Slidably mounted interiorly of the caslng shown at F is a carriage such as shown in Fig. 8, thisv carriage consisting of a base plate 8, an inner upturned flange 8a and an outer upturned flange 9, the base being supported by the base plate 4 of the main housing, and the flanges 8a and 9 being guided by and'enga ing the side walls 3 and 5 of the housmg. i uitably secured to the base plate 8 is a forwardly extending plate 10, and secured between said plate and the inner flange 8 is a rack bar 11. Formed on the upper edge of the plate 10 are two guide lugs generally indicated at 12 and 13. These guide lugs straddle the upper outer edge of the plate 2 of the main housing, and they serve as supplementary guides to the carriage, and the lug 13 also performs another function hereinafter to be described.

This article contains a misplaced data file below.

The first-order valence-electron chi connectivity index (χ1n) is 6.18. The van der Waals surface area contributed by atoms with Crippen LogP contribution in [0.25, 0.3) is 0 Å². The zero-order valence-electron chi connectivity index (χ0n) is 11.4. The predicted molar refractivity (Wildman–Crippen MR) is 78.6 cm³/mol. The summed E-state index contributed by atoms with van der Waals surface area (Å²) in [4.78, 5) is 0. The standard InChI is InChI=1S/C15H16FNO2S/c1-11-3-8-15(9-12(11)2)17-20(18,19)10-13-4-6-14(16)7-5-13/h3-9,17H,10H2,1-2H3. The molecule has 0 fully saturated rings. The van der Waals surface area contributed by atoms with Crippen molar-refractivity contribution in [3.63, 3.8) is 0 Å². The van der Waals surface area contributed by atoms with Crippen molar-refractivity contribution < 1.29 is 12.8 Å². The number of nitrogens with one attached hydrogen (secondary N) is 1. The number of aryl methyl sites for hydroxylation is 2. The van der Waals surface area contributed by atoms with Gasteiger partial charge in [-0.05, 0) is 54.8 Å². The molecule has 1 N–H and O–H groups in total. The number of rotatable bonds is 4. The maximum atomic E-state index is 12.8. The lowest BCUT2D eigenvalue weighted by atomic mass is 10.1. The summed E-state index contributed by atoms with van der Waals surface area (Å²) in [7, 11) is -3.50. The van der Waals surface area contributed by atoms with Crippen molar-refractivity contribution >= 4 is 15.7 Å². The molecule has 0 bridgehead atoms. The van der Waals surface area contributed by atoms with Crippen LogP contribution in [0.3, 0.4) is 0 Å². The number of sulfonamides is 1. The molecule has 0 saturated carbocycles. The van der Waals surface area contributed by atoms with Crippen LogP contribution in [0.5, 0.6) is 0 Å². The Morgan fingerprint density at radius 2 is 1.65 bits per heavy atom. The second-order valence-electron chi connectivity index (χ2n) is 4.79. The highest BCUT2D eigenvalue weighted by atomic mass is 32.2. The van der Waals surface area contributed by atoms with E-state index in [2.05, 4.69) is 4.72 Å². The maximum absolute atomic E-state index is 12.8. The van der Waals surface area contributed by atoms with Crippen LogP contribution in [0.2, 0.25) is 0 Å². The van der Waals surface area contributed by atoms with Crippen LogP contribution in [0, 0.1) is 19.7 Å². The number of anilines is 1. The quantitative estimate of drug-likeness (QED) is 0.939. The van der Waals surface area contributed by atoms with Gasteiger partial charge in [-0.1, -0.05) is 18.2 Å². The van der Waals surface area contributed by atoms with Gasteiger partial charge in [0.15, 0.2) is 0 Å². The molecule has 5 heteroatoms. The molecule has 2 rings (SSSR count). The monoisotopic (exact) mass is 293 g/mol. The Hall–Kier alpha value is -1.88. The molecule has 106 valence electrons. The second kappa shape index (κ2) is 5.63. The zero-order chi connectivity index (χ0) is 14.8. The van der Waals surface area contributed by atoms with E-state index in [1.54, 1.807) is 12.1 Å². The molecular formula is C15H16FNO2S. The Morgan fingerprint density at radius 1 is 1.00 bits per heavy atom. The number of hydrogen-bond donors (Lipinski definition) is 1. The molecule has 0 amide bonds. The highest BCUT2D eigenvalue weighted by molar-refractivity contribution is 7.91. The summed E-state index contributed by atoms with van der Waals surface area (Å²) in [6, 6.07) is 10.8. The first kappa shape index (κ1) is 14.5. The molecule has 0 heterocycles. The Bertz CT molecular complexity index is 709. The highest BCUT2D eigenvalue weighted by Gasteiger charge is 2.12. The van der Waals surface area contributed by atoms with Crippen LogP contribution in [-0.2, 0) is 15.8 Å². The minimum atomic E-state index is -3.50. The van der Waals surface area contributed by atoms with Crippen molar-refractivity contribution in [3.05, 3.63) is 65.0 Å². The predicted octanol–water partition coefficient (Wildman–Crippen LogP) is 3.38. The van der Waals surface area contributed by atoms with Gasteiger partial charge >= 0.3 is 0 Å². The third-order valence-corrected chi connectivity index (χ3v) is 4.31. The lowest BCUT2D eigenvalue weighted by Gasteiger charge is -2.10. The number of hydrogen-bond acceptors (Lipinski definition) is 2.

Secured centrally of the carriage 8 to the base plate 7 is a cam plate 14, V shaped cam surfaces 15 being formed at opposite ends thereof and said V shaped surfaces terminating in shoulders 16. Adapted to be supported by the cam plate14 is a shoe, generally illustrated in Fig. 9. This shoe consists of an upper plate 17 a lower plate 1-8, a connecting vertical side member 19 and a pair of downwardly turned foot members 20. A link 21 is pivotally attached to the upper plate of the shoe, as indicated at 22 and the opposite end of the link is pivotally attached, as at g3 to a lug 24 secured to the sash of the win- The main housing F has secured thereto a bearing extension 25. Journalled in said bearing is a shaft 26, and secured on the inner end thereof is a pinion 27 which meshes with a rack bar 11. The outer end of the shaft 26 is provided with a lug 28, and this is adapted to be straddled by the forked end 29 of a removable hand crank 30. The lower rail of the screen D is indicated at 31, and this rail is cut away, as shown in Fig. 3, to straddle the bearing 25, hence permitting the crank 30 to be inserted whenever the window is to be opened or closed.